Friday, 2 November 2018

The Boomtown Rats - The Best Of The Boomtown Rats


1. She's So Modern
2. Mary Of The 4th Form
3. Rat Trap
4. Lookin' After No. 1
5. When The Night Comes
6. Someone's Looking At You
7. Joey's On The Street Again
8. Banana Republic
9. Dave
10. I Don't Like Mondays
11. Like Clockwork
12. (I Never Loved) Eva Braun
13. Neon Heart
14. Never In A Milion Years
15. Diamond Smiles
16. Drag Me Down
17. I Can Make It If You Can
18. The Elephants' Graveyard
19. Fall Down

As I have said in other Boomtown Rats reviews, they were one of the most derivative groups around. No-one quite knew what they were, though, even themselves, I am sure. They definitely caught firmly on to the punk coat-tails, although The Rats had been toting the punk attitude around Ireland since 1975. So they were ahead of that game in a way, but not much of their output was punk, apart from their frenetic, wonderful first hit single, "Lookin' After No. 1". Quite a lot of their material was more influenced by The New York Dolls and The Rolling Stones, and was often even a bit "glam rock"-ish in sound.

As I said, their influences were manifold - Bruce Springsteen, The Rolling Stones, Thin Lizzy, Graham Parker, Elvis Costello, Steve Harley, Lou Reed, Mink De Ville, The New York Dolls, Sparks, Alice Cooper, glam rock, Dr. Feelgood....the list goes on and on. So, they were a sort of jackdaw-styled group, collecting and expressing influences all over the place. Because of that, they never quite gained as much critical kudos as other groups.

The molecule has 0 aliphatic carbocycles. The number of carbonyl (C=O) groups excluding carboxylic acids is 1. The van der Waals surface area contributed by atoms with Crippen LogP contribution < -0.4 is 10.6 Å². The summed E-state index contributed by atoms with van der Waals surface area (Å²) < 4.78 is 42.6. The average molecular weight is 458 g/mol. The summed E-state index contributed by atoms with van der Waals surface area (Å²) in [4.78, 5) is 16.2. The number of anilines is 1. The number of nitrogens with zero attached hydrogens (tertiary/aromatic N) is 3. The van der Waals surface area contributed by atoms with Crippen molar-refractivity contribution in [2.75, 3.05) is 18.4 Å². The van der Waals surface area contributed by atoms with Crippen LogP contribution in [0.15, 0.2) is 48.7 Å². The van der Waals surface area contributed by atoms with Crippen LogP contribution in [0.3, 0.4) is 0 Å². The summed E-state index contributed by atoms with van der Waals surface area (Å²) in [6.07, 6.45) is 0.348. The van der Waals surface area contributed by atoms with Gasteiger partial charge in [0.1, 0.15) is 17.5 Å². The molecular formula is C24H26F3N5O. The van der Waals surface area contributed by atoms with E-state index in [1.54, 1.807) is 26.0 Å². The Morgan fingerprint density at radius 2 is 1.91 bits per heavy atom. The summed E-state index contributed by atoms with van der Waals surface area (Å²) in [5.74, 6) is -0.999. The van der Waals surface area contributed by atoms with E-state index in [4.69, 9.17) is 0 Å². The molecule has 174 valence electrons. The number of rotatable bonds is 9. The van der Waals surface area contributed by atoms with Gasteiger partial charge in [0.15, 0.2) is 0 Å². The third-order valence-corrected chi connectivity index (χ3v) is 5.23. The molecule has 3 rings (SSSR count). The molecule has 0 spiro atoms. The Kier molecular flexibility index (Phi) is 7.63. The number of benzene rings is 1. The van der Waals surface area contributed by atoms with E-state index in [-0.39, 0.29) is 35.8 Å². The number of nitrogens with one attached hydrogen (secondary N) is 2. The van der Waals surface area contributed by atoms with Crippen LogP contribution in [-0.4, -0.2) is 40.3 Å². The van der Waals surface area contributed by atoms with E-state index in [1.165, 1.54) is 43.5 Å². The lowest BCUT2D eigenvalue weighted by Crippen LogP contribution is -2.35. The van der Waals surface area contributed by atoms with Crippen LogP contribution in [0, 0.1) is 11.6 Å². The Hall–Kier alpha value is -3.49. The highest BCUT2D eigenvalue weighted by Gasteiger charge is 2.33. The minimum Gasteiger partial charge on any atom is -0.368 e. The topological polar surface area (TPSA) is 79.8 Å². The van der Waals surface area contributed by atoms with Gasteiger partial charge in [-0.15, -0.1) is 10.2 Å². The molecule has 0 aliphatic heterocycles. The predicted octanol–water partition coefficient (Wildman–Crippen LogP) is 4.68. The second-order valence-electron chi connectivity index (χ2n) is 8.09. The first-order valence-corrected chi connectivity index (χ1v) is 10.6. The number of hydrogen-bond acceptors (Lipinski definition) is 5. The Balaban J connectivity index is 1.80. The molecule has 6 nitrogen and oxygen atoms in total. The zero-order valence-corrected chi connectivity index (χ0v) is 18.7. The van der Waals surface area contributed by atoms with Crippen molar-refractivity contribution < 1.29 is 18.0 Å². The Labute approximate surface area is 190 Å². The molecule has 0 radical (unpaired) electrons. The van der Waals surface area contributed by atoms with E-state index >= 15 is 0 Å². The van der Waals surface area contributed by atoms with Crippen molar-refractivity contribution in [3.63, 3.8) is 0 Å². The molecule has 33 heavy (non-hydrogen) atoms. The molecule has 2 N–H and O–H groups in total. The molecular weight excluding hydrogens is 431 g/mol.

What was never in doubt, however, was that they produced seriously good singles and they are all on here - the glam-rock-ish "Mary Of The 4th Form"; the quirky "Like Clockwork"; the lively and more punky, but commercial "She's So Modern" and the huge mini-masterpiece of new wave brilliance that was "Rat Trap". Then there is the completely unique "I Don't Like Mondays", with its big orchestration and superb Bob Geldof vocal; the white reggae of "Banana Republic"; the new wave rock of "The Elephant's Graveyard"; and two really great, underrated ones in the catchy "Someone's Looking At You" and the sad, evocative "Diamond Smiles".

Also included is the blatantly Springsteenesque, "Rat Trap" predecessor of "Joey's On The Street Again", the New York Dolls-ish, riffy "Neon Heart", another later extended classic in "Dave" and "When The Night Comes" which, after "Rat Trap" this time, tries to repeat the formula.

While having the identity problems I mentioned earlier, it still didn't stop The Rats being red hot for a few great years between 1978 and 1981. They were a great new wave chart act and I can testify, having seem them live in 1980, that they put on an excellent show. They could play too, something that was often overlooked.


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